Spilsbery considered this as necessary for the being of the church. He declared in no uncertain terms that saving faith must be manifest in the hearty approval and assertion of a body of propositional truths. No church, and thus no baptism, could exist apart from submission to orthodox evangelicalism embodied in a confession of faith. His own ten-point confession is included as an appendix in this volume. Submission to such constituted the covenantal agreement necessary before baptism in Spilsbery’s doctrine of the church. The First London Confession, therefore, not only gives a public witness to truth taught by the churches but to heart commitments of each of the members expressed before they are received to baptism and membership.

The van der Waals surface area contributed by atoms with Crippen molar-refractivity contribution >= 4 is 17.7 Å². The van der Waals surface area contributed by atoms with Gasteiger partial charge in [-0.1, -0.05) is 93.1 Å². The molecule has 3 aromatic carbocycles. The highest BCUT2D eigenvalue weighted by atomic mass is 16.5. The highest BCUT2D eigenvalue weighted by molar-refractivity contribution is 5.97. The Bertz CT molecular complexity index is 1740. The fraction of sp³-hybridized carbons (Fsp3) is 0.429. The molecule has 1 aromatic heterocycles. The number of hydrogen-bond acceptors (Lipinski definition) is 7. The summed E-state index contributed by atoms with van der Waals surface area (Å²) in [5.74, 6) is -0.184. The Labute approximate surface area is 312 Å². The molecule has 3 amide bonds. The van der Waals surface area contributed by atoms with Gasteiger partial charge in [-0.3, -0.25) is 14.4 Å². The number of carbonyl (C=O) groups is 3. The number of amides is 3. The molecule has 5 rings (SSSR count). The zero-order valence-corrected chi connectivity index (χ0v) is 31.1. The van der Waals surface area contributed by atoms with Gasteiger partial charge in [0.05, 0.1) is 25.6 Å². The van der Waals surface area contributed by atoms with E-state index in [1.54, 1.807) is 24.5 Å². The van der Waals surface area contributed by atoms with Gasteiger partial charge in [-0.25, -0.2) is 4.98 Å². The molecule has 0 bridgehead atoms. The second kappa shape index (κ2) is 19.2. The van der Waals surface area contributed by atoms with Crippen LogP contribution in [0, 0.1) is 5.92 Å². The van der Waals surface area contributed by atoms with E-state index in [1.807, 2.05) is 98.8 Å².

Another remark about the confession is its comprehensive trinitarian witness to Scripture. This serves to justify the confidence that a coherent and consistent statement of faith can be produced from the written word of God. The doctrine of God affirms the full truthfulness of Scripture in saying “Truth is that whereby he [God] declares that alone which he hath decreed, and though his sayings may seeme to sound sometimes another thing, yet the sense of them doth always agree with the decree” (article 3). Scripture never lies. Article 8, to which Renihan refers at the key critical developments of revelatory truth says, “In this written Word God hath plainly revealed whatsoever he hath thought needful for us to know, believe, and acknowledge, touching the Nature and Office of Christ, in whom all the promises are Yea and Amen to the praise of God.” We are pointed forward to the offices of Christ. In his office as prophet we find that Christ “hath perfectly revealed the whole will of God out of the bosome of the Father, that is needful for his servants to know believe, and obey.” The prophetic office of Christ, therefore, confirms the very Scripture that has taught us about these messianic offices. The Scriptures teach us all we need to know about Christ as prophet, and Christ as prophet reconfirms what Scripture tell us we need to “know, believe, and obey [acknowledge].” Beyond that, the effectual operations of the Spirit in salvation include his work in teaching the elect “to see, know, and beleeve the truth of the Scriptures, & not onely so, but the excellencie of them above all other writings and things in the world.” Why? Because they “hold forth the glory of God in his attributes [article 3], the excellency of Christ in his nature and offices [articles 17-21], and the power and fulnesse of the Spirit in its workings and operations” [articles 22-26]. The doctrine of Scripture, therefore, promoted in the Confession is fully comprehensive in the testimony borne to its truthfulness by each person of the triune God. It breathes the air of full submission to the Bible, giving no room for speculations or additions, or irrelevant extrapolations from men. Finally, the confessors affirm that even if they do not win the confidence of their Protestant contemporaries and are viewed as in vital error, they confess, “that after the way which they call heresie, worship we the God of our Fathers, beleeving all things which are written in the Law and in the Prophets and Apostles, desiring from our soules to disclaime all heresies and opinions which are not after Christ” (article 52).